Cantex said last month it had a 32-man camp in place with three rigs targeting the massive sulphide zone, as it aims to define "a world-class silver-lead-zinc deposit".
A helicopter-borne magnetic survey was due to start this month, in addition to other geophysical surveys already completed, to help determine "the exact location of the massive sulphide mineralisation" beneath glacial till between the Discovery and Extension zones, test the extremities of the mineralised zone and a potential second mineralised zone.
"The Cantex team are exceedingly optimistic about the summer programme and look forward to better defining the subsurface extent of the 2.4km-long massive sulphide zone which has been identified by soil-talus sampling, prospecting, trenching and drilling," the company said at the time.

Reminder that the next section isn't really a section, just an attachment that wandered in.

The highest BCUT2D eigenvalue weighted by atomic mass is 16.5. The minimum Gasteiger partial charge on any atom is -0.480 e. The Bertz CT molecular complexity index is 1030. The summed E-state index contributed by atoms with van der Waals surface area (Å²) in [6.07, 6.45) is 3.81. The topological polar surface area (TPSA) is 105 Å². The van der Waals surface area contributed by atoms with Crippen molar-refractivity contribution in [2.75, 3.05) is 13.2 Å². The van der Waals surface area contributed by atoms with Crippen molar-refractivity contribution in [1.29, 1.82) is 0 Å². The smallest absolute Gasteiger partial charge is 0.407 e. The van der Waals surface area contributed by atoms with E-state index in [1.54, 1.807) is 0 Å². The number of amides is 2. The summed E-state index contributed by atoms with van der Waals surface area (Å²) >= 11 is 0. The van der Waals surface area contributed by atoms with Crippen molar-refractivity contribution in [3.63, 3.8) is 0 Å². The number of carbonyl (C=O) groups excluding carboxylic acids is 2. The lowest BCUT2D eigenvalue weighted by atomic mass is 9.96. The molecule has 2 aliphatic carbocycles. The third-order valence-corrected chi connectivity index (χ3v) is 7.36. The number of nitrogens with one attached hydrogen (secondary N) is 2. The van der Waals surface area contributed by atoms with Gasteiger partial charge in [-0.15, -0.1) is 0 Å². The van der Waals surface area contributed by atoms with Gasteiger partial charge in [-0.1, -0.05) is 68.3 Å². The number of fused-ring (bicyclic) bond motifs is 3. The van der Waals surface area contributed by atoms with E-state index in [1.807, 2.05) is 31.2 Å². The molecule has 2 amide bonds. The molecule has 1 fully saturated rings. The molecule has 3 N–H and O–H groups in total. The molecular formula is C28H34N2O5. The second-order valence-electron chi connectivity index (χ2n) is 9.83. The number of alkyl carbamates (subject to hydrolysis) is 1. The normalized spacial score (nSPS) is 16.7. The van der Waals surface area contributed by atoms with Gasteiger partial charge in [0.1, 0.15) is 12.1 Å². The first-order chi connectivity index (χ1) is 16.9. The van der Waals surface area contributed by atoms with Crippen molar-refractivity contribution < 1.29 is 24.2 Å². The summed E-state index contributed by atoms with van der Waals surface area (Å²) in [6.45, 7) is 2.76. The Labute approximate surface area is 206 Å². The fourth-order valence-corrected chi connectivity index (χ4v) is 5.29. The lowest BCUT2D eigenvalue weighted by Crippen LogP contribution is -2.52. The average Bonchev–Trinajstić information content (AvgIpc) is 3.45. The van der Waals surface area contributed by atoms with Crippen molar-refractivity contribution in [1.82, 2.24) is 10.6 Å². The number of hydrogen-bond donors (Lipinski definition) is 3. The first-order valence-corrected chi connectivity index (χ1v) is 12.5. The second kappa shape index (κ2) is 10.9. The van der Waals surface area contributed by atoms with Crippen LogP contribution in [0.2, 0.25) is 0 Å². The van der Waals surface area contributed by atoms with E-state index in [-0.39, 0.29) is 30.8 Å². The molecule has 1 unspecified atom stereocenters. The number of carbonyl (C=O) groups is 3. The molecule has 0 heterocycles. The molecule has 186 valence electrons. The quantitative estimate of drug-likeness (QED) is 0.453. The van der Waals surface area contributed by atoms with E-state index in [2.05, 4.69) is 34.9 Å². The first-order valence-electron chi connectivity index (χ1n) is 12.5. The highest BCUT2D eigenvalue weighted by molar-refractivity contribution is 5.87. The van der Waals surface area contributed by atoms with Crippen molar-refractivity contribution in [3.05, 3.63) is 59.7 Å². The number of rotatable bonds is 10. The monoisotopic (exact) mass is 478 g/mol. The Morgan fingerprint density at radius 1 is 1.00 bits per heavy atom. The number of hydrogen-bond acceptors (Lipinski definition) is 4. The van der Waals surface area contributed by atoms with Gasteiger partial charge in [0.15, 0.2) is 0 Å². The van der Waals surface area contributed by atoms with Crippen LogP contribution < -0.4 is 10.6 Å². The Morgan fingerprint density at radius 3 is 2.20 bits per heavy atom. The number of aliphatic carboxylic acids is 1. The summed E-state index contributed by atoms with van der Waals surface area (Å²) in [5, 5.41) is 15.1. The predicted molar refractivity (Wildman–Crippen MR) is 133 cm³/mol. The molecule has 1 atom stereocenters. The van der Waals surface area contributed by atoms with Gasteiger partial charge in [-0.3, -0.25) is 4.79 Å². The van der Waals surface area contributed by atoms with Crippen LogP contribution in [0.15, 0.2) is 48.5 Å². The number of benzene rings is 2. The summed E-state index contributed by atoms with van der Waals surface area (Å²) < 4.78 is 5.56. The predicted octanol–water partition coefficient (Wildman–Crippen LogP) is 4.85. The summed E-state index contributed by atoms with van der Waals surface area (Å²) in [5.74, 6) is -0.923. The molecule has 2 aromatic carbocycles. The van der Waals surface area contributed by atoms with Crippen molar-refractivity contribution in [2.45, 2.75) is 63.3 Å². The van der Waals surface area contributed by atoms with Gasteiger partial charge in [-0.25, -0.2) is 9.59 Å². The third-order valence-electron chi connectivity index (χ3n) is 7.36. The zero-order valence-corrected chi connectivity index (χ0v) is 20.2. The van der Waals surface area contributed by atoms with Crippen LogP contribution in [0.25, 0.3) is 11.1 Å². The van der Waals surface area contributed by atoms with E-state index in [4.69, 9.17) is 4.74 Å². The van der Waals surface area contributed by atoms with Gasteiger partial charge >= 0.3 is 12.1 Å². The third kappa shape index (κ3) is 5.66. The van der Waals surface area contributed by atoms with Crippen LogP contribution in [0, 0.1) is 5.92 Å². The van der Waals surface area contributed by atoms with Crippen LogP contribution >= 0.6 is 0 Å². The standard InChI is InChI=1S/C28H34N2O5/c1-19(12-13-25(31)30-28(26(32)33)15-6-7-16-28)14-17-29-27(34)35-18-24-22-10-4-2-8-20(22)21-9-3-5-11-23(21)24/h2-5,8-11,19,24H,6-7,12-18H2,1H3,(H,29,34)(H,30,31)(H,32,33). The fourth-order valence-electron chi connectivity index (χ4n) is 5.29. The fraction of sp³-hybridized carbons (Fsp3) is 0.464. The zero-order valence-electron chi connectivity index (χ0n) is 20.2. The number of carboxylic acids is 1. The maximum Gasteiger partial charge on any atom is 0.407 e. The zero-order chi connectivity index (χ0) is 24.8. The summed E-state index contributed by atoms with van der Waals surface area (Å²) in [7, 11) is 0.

Its shares are trading around a seven-year high, touching C$5.99 intraday on Friday.
Cantex had reported standout results from North Rackla in November of up to 51.14% zinc and 39.63% lead, from drilling results which had exceeded the previous testing limit.
Its shares had spent much of 2018 around the 20c mark and closed up 17% to 60c on the November news.
The company is chaired by Dr Charles Fipke, who is credited with the discovery of what is now the Ekati diamond mine.
Cantex closed an increased private placement priced at $1 in March, raising $15 million (US$11.5 million) rather than $10 million due to increased interest.
At Friday's close of $5.62, the company is capitalised at $256 million (US$196 million).